Flooding in a finished basement, There was history and previous owner did not disclose. How much can this lower my home value (330,000)?

Asked by Gracebriante, 55068 Tue Nov 8, 2011

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Aaron Dickinson’s answer
Aaron Dickin…, Agent, Champlin, MN
Tue Nov 8, 2011
There is no specific answer because it is very case by case dependent. In many cases I've seen, the practical answer is whatever it takes to install waterproofing (drain tiling, rubber membranes, etc) and repair damaged finishes. Many houses have had water damage in the past... it is how you deal with it that makes the difference.
Web Reference:  http://www.aaronsold.com
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Gail Strom, Agent, Apple Valley, MN
Mon Jan 27, 2014
As concerning as any water intrusion can be, it doesn't necessarily mean that your property value has been reduced, IF the problem has been resolved. Potential home buyers don't like hearing about past issues but if you can show that the damages were repaired and actions were taken so that future water intrusion is unlikely you should be able to get market value. If you get to the point of selling and would like a more in depth analysis on market value please feel free to reach out to me.
Gail Strom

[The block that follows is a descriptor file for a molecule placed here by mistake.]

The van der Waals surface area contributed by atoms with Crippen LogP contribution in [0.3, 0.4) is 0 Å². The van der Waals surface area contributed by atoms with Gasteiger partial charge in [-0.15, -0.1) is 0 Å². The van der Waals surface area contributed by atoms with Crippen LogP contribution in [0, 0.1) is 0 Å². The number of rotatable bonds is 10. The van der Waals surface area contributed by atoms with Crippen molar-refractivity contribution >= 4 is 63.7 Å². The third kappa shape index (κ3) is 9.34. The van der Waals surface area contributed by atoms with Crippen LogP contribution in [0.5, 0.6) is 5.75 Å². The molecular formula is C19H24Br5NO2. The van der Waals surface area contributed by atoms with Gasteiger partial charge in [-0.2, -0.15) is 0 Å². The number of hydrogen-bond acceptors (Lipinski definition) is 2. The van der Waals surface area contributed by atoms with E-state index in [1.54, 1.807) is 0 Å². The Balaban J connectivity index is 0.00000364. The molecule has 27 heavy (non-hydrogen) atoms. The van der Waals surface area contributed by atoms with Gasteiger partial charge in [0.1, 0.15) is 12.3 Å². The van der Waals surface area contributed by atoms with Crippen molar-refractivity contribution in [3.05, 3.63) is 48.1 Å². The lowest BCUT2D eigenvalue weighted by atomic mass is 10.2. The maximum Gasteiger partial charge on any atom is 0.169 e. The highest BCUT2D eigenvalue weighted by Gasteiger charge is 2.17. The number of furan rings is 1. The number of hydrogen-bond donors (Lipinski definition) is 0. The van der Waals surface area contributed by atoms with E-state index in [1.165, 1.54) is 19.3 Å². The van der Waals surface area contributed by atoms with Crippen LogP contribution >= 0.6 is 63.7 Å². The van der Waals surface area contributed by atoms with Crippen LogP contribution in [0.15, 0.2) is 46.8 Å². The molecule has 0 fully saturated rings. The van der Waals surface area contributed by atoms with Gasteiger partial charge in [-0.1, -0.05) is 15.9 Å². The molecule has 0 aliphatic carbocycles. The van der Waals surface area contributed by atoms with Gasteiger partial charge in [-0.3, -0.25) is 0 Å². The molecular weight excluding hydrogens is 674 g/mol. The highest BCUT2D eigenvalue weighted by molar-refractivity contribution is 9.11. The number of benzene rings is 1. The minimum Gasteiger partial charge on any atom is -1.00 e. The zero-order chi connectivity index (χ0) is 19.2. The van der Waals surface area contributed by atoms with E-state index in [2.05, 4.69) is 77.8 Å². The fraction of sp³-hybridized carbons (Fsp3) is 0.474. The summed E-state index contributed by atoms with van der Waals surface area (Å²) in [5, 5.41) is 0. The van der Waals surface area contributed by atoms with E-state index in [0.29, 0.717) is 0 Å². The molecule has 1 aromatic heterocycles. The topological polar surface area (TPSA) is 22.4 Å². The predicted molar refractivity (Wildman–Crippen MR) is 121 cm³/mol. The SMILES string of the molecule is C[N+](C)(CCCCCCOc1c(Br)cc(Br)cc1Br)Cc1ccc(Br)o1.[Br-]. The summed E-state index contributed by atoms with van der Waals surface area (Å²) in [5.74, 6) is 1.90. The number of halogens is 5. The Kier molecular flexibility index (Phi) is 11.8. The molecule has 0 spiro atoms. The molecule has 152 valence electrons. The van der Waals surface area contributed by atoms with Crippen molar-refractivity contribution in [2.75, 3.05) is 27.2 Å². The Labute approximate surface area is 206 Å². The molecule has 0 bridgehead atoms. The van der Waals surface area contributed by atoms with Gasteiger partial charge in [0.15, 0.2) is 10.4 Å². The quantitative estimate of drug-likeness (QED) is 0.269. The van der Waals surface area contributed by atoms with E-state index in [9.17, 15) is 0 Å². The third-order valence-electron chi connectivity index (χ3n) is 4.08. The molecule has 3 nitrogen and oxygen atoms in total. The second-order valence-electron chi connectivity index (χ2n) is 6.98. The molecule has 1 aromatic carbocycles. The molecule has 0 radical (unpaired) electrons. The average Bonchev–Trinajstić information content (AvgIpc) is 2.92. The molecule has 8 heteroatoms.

0 votes
Sally Leary, Agent, Lakeville, MN
Tue Apr 9, 2013
Buyers want disclosure and a solved problem. I would do all you can to be able to present the issue as one that has been addressed, that any residual issues are resolved and that you have not had water since...
0 votes
Cameron Piper, Agent, Forest Lake, MN
Tue Nov 8, 2011

The reality is that real estate is not a science. Aaron is correct that every situation is different and issues like these need to be handled on a case by case basis.

In practicality an argument can be made that little or no value was lost. You need to consider how buyer's typically buy homes to understand why. In a typical showing, property disclosures are rarely reviewed and almost without fail inspections aren't conducted until long after a buyer has fallen emotionally in love with a home. Most buyers are willing to look past many large defects as long as a couple of items fall in place - the issue is forthwritely disclosed, the problem was remedied, and the problem hasn't presisted.

In your case, if you fix the root cause of the problem, disclose the issue when you sell, and haven't had a problem since. It is likely the buyer will overlook the issues and assume that it has been resolved.

However, the question behind your question seems to be what can you go after the seller for. That is something your attorney will need to outline for you. To make your argument of devalution, have an appraiser come in, present the scenario to them, and ask them to present you with an appraisal assuming that the issues didn't exist and an appraisal now that you know that it does. The difference in the two will obviously be the amount of of devaluation. I had a client experience the same issue with a sewer backup and we had to hire an appraiser to conduct a similar appraisal for a lawsuit. Expect to pay a bit more for this more in depth appraisal. Good Luck!!

Cameron Piper
Coldwell Banker Burnet
licensed MN Broker
Web Reference:  http://www.CamPiper.com
0 votes
Ron Thomas, Agent, Fresno, CA
Tue Nov 8, 2011
Aaron answered your question, but,
when you are SELLING, your main concern is to DISCLOSE the problem to any Buyers.

Good luck and may God bless
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